To successfully realize our project, we will have to account for a few stakeholders. Some of these include the communities of the village and the prospective committees. We will get into contact with the village and its alkalo (village chief) through our contractor. Other stakeholders include a local secondary school, where we plan to teach about solar drying and entrepreneurship; suppliers of materials for building the construction; and financial sponsors. The school is an important partner as the students assisted in building the previous solar dryer and more importantly, they possess more knowledge about Gambian markets than we do, so we can learn from them as well.
Some risks are associated with the progress and continuation of the project. Language and cultural barriers could influence the process, but more importantly, the finalized solar dryer could be abandoned. The locals could see it as something not of their own, but something that has been donated to them. Also, they might not possess the required knowledge about reparation or maintenance leaving the solar dryer deserted. To prevent these risks, we wish to involve the community and its people as much as possible in the building process for them to acquire the proper technical skills and knowledge. Confidently, their investments will contribute to their sense of property over the solar dryer and take appropriate care for it.
In the end, we wish to explore the possibilities regarding expansion throughout the Gambia and research the sustainability of the concept of a ‘solar dryer’. One of the deliverables, next to the documentation of all phases, and the construction of a solar dryer, will be to deduce a sustaining forward path and conclude some future recommendations. The committees set up will however continue to manage the existing solar dryers and increase food security, decrease malnutrition and promote entrepreneurship in the Gambia.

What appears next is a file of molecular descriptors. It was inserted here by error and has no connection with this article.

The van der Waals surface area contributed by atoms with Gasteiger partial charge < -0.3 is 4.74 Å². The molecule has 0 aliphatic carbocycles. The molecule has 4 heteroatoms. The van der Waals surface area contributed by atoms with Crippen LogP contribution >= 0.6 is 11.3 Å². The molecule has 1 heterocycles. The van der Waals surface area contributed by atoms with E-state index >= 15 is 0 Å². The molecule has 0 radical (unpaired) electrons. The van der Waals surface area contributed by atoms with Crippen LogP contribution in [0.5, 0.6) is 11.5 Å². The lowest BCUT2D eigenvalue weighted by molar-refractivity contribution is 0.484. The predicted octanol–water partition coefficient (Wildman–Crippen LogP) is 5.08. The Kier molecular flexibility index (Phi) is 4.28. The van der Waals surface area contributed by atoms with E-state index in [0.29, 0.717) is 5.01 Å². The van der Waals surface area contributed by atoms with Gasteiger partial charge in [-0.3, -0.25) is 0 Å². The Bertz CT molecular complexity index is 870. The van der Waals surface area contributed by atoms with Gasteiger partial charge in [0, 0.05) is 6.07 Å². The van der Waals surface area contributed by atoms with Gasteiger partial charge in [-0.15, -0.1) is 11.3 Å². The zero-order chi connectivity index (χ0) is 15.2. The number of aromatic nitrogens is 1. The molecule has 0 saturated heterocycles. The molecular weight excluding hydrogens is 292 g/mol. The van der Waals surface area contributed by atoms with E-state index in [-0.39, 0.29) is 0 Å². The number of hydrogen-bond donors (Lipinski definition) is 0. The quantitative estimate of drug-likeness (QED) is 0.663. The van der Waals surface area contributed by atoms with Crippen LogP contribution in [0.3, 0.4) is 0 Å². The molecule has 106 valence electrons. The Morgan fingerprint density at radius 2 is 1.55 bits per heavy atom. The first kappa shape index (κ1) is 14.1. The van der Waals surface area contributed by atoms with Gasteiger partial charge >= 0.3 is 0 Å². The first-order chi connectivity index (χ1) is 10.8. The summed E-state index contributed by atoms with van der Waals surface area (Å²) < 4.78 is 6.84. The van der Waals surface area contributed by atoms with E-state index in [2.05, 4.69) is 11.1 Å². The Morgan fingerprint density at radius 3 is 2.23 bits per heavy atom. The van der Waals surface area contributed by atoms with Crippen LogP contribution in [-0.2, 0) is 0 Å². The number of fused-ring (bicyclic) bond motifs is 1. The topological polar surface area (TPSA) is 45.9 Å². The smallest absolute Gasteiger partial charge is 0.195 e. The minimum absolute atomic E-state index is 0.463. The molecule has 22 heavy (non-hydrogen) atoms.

In November 2017, a group of students from the Delft, University of Technology travelled to the Gambia to carry out a project concerning commercial solar drying of fruits and vegetables for preservation and entrepreneurship. A solar dryer provides a method for preserving harvests that could therefore be consumed during periods when harvests are low and a diversity of food is scarce. This would remove the need for immediate consumption when crops are cultivated and would put improve not only food security during the entire year, but also reduce malnutrition. When properly implemented, a solar dryer could also be used as a means for producing revenue. Dried agricultural produce would potentially be of high demand when the original fresh crop would be unavailable. To investigate whether a solar dryer would suit the needs of the local people and to what extent a solar dryer could contribute to development, the group of students travelled to the Gambia and explored this issue. An important question that was also set out to be answered is if a solar dryer could be implemented in a sustainable manner and if continuity is realistic without the involvement of Western initiatives.
Part of the research consisted of constructing a solar dryer in a local family-based village named Ndokey. This process started with acquaintances with the residents of the village. Meetings were scheduled and plans were made for concerns such as location of the dryer, communication and other logistics. One of these meetings involved an excursion to a nearby village called Jakaba. Project DOMO has been very active in Jakaba in the winter of 2016 whereby a large solar dryer had been built and the people were instructed on the use and functionality of the solar dryer. Connecting the people of both villages with each other has had a valuable influence, and the people of Ndokey received a visual and interactive understanding about solar dryer. Accordingly, no false assumptions were made beforehand and the transfer of information happened without any lingual or cultural barrier.